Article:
Astronomy Bio...Ernst Öpik

Jay Bitterman

Ernst Julius Öpik was born in Port Kunda, a coastal village in Estonia on October 23,1893. He went to school at Tallinn High School and Moscow Imperial University and completed his education at the Tartu State University. In 1916 he began working at the Tashkent Observatory in Uzbekistan. In 1918 he moved to the Observatory at the University of Moscow, where he worked as an Assistant and Instructor. He was a Lecturer at Turkistan University from 1920 to 1921. From 1921-1944 he was an Associate Professor and a lecturer in astronomy at Tartu University. Besides being a research associate and visiting lecturer, from 1930 to 1934, at Harvard College Observatory in the United States, Öpik remained at Tartu University until 1944. Because he formerly volunteered in the White Russian army and vehemently opposed the Bolshevik Revolution and the Soviet occupation of Estonia, he emigrated to Hamburg, He was then appointed Research Associate at the University of Hamburg and in 1945 he became Professor and Estonian Rector at the German Baltic University.

In 1948 Öpik moved to Northern Ireland, was appointed as a research associate and eventually became director of the Armagh Observatory where he remained until 1981. Since 1956 Öpik divided his time between Northern Ireland and the United States at the University of Maryland as a visiting professor (and later associate professor). In 1968 he was appointed to the Chair of Physics and Astronomy. In 1975 he received the gold medal of the Royal Astronomical Society

His early research was devoted to the study of meteors and he is the originator of the "double count" method for counting meteors in which two astronomers scan simultaneously.

He was one of the most outstanding astrophysicists of his time who possessed a wide-ranging interest in the physical sciences. He founded the meteor research group at Harvard that contributed to our knowledge of the minor bodies of the Solar System. His statistical studies of Earth-crossing comets and asteroids have contributed a fundamental understanding of the motions of these objects and how they impact Earth. He predicted the cratering on Mars that was dramatically confirmed by planetary probes. A minor planet Öpik was named after him in recognition of his work. Öpik was extremely productive in his research and was often controversial in his opinions. From 1950 to 1981 he published many of his papers, which he edited, in the Irish Astronomical Journal. His theory relating to surface events of meteors upon entering the Earth's atmosphere at high speed were extremely important in the development of heat shields and other protective devices that made it possible for spacecraft to withstand friction and the resulting intense heat upon re-entry. Much of his work was aimed at the analysis of comets that orbit our Sun. He assumed that the orbit of some of these comets could be as far away as one light year. Additionally, he made studies of double stars, cosmic radiation and stellar photometry.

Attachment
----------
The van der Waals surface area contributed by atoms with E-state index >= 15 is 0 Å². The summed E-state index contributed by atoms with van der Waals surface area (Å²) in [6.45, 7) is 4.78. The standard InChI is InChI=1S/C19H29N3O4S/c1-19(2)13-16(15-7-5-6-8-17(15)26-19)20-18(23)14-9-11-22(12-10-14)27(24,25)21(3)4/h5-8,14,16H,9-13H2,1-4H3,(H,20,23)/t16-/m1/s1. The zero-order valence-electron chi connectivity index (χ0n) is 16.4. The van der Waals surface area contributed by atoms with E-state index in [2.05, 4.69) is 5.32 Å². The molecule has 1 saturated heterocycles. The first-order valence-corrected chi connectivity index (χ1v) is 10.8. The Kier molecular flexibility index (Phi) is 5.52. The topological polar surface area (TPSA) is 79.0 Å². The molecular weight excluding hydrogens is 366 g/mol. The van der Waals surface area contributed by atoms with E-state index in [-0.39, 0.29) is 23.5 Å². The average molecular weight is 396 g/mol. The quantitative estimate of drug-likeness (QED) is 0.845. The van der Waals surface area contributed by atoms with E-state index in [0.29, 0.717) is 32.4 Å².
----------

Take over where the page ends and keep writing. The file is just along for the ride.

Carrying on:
Some of his other pioneering discoveries were:

  • In 1915, the first computation of the density of a degenerate body, namely the white dwarf 40 Eri B.
  • In 1922, the first accurate determination of the distance of an extragalactic object (Andromeda Nebula)
  • In 1932, the prediction of the existence of a cloud of cometary bodies encircling the Solar System that was later known as the ``Ort Cloud''.
  • In 1938, the first composite theoretical models of dwarf stars like the Sun, which showed how they evolve into giants.
  • And in 1952, a new theory of the origin of the Ice Ages.

Öpik died in Northern Ireland on September 10,1985.